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Dungeon Bunnies


Our Idiot Brother
dir Jesse Peretz
90 minutes

Narratives about squabbling, intellectual siblings and the Judd Apatow crew of ageless male comedians both have their distinct appeals, but the uneasy contrasts at play in Our Idiot Brother mix together like chocolate sauce and horseradish. The film was co-written by Evgenia Peretz (with David Schisgall) and directed by Jesse Peretz, and the children of famous publishing figure Martin Peretz have much to say, it would seem, about the family dynamic, and seek to say it all loudly.

The film tells the story of Ned (Paul Rudd), a hippie who lives off the land before an arrest on drug charges forces him to live off the goodwill — or, at least, the largesse — of his three sisters. As an actor, Rudd is congenitally likable and the viewer is perpetually on this actor’s side: a good thing, as the script gives him remarkably little to do for much of the film’s running time.

Ned’s idiocy is frighteningly all-encompassing; he is befuddled by simple human rituals, unable to read the emotions of women he has known his entire life, and childishly unaware of the distinction between truth and lies, or between family obligation and family togetherness. Have the Peretz siblings met any of the neo-hippies currently selling organic food or toiling on farms? Asceticism in lifestyle tends to breed a keen, resentful understanding of humanity, not a gleeful disregard for its customs.

The lead character’s inability to read the number of dramas unfolding all around him yields a lot of Rudd’s sunny smiles, devoid of substance. Scenes involving each sister’s individual crises are ever derailed by Ned’s presence, as his obtuseness — perpetually three steps behind the other characters, and eight steps behind the audience — adds nothing to the film. (It does not help that Peretz seems not to have heard of the two-shot, perpetually and ineptly focusing on a single character and cutting short every conversation’s momentum.)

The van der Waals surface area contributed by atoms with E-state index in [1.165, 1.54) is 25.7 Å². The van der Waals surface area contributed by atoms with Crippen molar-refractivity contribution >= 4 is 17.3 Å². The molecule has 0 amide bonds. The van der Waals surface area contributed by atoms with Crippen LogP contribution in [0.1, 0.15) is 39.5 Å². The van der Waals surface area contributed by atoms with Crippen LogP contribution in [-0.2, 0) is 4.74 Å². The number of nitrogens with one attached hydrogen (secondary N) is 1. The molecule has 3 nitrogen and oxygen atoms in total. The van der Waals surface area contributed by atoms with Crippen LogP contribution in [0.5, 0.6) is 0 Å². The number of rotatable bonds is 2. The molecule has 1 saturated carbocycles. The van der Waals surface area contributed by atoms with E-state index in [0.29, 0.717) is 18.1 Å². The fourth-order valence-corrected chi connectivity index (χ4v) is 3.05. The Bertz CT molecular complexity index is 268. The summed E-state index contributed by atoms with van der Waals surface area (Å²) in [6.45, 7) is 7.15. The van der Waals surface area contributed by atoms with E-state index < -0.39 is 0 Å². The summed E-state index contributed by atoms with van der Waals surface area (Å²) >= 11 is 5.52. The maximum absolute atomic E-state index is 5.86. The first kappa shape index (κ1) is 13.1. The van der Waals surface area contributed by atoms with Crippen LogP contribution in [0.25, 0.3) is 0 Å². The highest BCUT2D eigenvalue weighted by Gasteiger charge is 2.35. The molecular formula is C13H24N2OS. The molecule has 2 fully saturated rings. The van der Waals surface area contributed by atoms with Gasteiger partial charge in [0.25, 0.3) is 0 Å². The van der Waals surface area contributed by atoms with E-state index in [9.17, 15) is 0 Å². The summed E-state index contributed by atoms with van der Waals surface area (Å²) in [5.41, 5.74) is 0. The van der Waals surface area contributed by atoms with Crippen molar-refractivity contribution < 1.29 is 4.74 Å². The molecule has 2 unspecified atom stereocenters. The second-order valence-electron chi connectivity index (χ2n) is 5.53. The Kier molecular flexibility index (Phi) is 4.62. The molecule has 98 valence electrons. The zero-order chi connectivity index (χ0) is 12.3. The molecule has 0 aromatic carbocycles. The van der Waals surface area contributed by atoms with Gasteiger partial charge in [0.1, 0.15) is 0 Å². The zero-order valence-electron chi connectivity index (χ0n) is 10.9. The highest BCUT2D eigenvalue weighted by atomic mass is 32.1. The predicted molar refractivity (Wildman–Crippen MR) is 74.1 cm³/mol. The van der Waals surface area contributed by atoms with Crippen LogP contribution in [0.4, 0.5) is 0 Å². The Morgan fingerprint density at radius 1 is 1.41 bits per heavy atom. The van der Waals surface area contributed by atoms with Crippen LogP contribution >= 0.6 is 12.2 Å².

A film about three squabbling sisters, each in intellectual, career, family, and sexual crisis, exists. Its name is Hannah and Her Sisters. That film's plot has been rear-ended, here, by the endpoint of the frat-boy comedy vogue. Far more than a hippie, the stoned guy emotionally unavailable behind his grin that Mr. Rudd plays here is a frat boy.

What, then, of the sisters, whose narratives and whose lives Ned disrupts? The viewer remains intrigued as to how the delightfully flinty Elizabeth Banks, the watery Emily Mortimer, and the overprimped baby-doll Zooey Deschanel all came from a single genetic line, but their differences in physical appearance and acting style (Banks failing to conceal rage, Deschanel enunciating her lines as though she were a particularly sad ghost, moaning and gesticulating quietly from a dungeon on a different floor) fade away in light of their matching inability to deal reasonably with their own lives or with Ned’s presence.

Banks’ Miranda is a Vanity Fair reporter entrusted with a big story, during whose reporting she is forced, by a plot contingency, to enlist Ned as a chauffeur. Ned, of course, ruins the day — though he later stumbles upon great intel without realizing it (such is his way). Banks' talent, so often underutilized, is here overutilized. She’s annoyed! Grr! But Ned may, in fact, have saved the day! Sinister, conspiratorial look at no one! If the screenwriter Peretz’s impression of Vanity Fair reporting in real life is as scattershot as the sort of reporting-by-mood swing Miranda practices, one may be inclined to read the magazine a bit more spuriously.

Mortimer’s Liz, sporting an accent that tentatively taps on New York’s door before fleeing back to London, has a philandering husband (Steve Coogan) in a plotline that felt stale when Mia Farrow and Michael Caine acted it out in Hannah and Her Sisters. That film elevated the stock plotline with a near-poetic understanding of why people cheat, and why they stay.